As for Martinez, I think too much weight has been put into his injuries. Yes, he has yet to play a full season. But his injuries haven’t been related — to my knowledge — and they’ve all been types that many baseball players experience. It’s not like he has defunct wrists or anything. I don’t get why so many people feel comfortable playing doctor with him. As far as I’m concerned he’s no bigger long-term injury risk than a typical prospect at this point. And that’s probably why we value him more highly than a lot of sources.

  2. Michael Diaz

    The upside for Mejia is obviously greater, but with Niese his floor is much higher than Mejia’s. That’s probably the reasoning behind omitting Mejia, and, like Toby said, there are still questions whether or not Mejia will be a starter in the end.

  3. acerimusdux

    A couple of other recent rankings worthy of note:

    http://www.baseball-intellect.com/new-york-mets-farm-system-overview-2010/
    http://baseballnumbers-diamondfutures.blogspot.com/2010/01/team-16-new-york-mets.html

    The first of those, by Alex Eisenberg, is interesting because Alex is one of the better guys out there approaching things from a scouting point of view. There may be other guys out there beaking down video on prospects, but I don’t think too many of them have degrees in Kinesiology.

    The second, I don’t even know who this guy is, but he seems to be one of the few out there who understands how to approach prospect analysis properly using statistical analysis. I see way too many people trying to apply things learned at the MLB level to players in low A ball, which generally doesn’t work. The approach described at that website is generally the correct one. Take a sizable database, normalize data (express all variables in terms of their standard deviations), and then run regressions to see what numbers, ratios, or formulas actually have had significant correlations with future performance. The results there looks pretty impressive to me.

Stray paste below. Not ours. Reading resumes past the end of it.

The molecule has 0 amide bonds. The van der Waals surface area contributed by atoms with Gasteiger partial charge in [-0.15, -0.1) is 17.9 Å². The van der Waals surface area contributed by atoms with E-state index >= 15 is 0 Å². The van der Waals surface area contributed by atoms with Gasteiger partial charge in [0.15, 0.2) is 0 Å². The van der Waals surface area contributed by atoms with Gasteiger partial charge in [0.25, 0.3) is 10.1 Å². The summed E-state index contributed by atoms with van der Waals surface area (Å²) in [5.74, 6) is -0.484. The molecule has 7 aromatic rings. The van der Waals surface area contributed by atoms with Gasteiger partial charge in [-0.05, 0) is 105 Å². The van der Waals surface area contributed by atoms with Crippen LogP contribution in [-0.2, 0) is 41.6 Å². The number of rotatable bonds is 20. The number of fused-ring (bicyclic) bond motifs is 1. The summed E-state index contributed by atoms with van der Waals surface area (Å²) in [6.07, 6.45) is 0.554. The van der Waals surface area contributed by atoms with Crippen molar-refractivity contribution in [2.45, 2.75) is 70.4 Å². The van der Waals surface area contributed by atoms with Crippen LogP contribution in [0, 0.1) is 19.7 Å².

4. Toby Hyde

    And Adam, thanks for dropping by and sharing your knowledge.
    I totally agree with your thought process on Mejia: if he’s not a starter, he’s not a top 50 guy. I still think he’s got a chance to figure out that curveball and improve his command enough to be a starter. If he doesn’t, he’s a bullpen arm.

    You nailed Davis’ BABIP – that is, very high in AA. Even if he hits .280, with an average to better walk rate, plus power and plus defense at first, I’ll take that profile over Alonso’s contact and strike zone control. As I tweeted to you, Alonso’s swing is pretty. Still, Davis’s has more natural loft. Davis and Alonso had very similar walk rates in both the FSL and AA at 11%, but I didn’t realize how far out in front Alonso is on contact, while Davis whiffed way more. Davis struck out in 20% of his PA in the FSL, and 25% at AA, while Alonso was at 12% and 14% for the same two levels. Monster difference here folks.

    I’m not going to try to talk you out of your affection for Fernando (we all suffer from some Fernando love around here), but will point out that as Will Carroll at Baseball Prospectus likes to say, “staying healthy is a skill too.” It’s one Martinez clearly has yet to master. It doesn’t mean he won’t, he just hasn’t yet.